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Skipping the Holidays This Year for My Mental Health

Since having kids, my schedule from September until January is crazy. It gets worse when Halloween approaches because of all the festivities that go along with the entire holiday season. When my mom moved to Panama, my sister and I started alternating Thanksgiving, Christmas, and New Years Day. The meaning of the holidays got lost through the years, especially when the kids became teenagers and adults. I also felt that it was tons of work leading up to the day, and then two hours of family time, and then hours cleaning up. 2019 was a tough year for a lot of reasons, and so that also made me come to the decision of skipping the holidays this year. Before I did that, I talked to my teens to make sure they were ok with it. I knew that if I skipped, they would as well, and I didn’t want to be selfish. My son was fine with it, but my daughter was a bit hesitant but then understood. We said that next year, and in the following years, we will do the holidays.

The rest of my family was not as understanding. They kept saying it was wrong of me to skip the holidays. It was a selfish act that I am putting on my kids and that it was wrong to do something like that. In the past, I would have caved. I would then have been filled with resentment for doing what I said I didn’t want to do. This time I said no. You know what? It felt damn good. I still wanted to eat Thanksgiving dinner, so I ordered one from Whole Foods. My daughter and I picked it up the morning of Thanksgiving, and I quickly heated it up in two hours. The meal was delicious. The turkey and ham were both juicy, mashed potatoes were creamy, and green beans were flavorful. The only issue was the stuffing. It had a sour taste that I think they added a bit too much lemon to it. We also got a pumpkin pie from a local pie shop and this chess pie that caught my eye at Whole Foods. We sat down and had a great meal. The kitchen was cleaned in 30 minutes.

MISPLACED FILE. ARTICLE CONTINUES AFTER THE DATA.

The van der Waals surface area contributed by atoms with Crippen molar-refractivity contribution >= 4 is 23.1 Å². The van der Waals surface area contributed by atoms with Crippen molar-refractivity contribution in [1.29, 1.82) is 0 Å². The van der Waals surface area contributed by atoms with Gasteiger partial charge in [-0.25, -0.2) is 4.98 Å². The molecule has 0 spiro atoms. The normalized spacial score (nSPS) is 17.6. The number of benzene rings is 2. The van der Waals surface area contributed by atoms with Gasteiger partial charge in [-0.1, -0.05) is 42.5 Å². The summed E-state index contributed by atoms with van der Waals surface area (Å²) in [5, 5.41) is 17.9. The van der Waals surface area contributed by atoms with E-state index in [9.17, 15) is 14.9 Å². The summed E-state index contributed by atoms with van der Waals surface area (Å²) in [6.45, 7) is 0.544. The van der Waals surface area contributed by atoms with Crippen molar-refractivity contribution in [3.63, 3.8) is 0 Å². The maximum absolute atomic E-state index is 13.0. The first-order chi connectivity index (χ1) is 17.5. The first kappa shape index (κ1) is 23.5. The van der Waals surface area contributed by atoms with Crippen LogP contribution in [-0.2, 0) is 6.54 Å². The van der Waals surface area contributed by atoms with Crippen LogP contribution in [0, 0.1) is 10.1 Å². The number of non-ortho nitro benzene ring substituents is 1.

My son went to work because he is saving up for a long-term financial goal, and his job was offering him time and a half. My daughter and I watched YouTube videos and movies. We both took a nap while the dogs did the same around us. It was a stress-free, drama-free, carefree day. I was happy with my decision, and I could tell the kids were as well. What I have learned is that you won’t make everyone happy, but you have to do what is right for you. My mental health was important, especially with everything that had happened this year. I knew that I would be miserable trying to do all the things that I usually do during the holidays. It was nice to be at peace.

For December, I told the kids that we will do a weekly holiday event and volunteer to help others. The holiday spirit has been lost, and it’s time we reclaim it. It isn’t giving elaborate gifts, decorating the house, or having a delicious meal. We used to remember that, and it’s time to get back to that time.

You have to take care of your mental health even if that means skipping the holidays for the year

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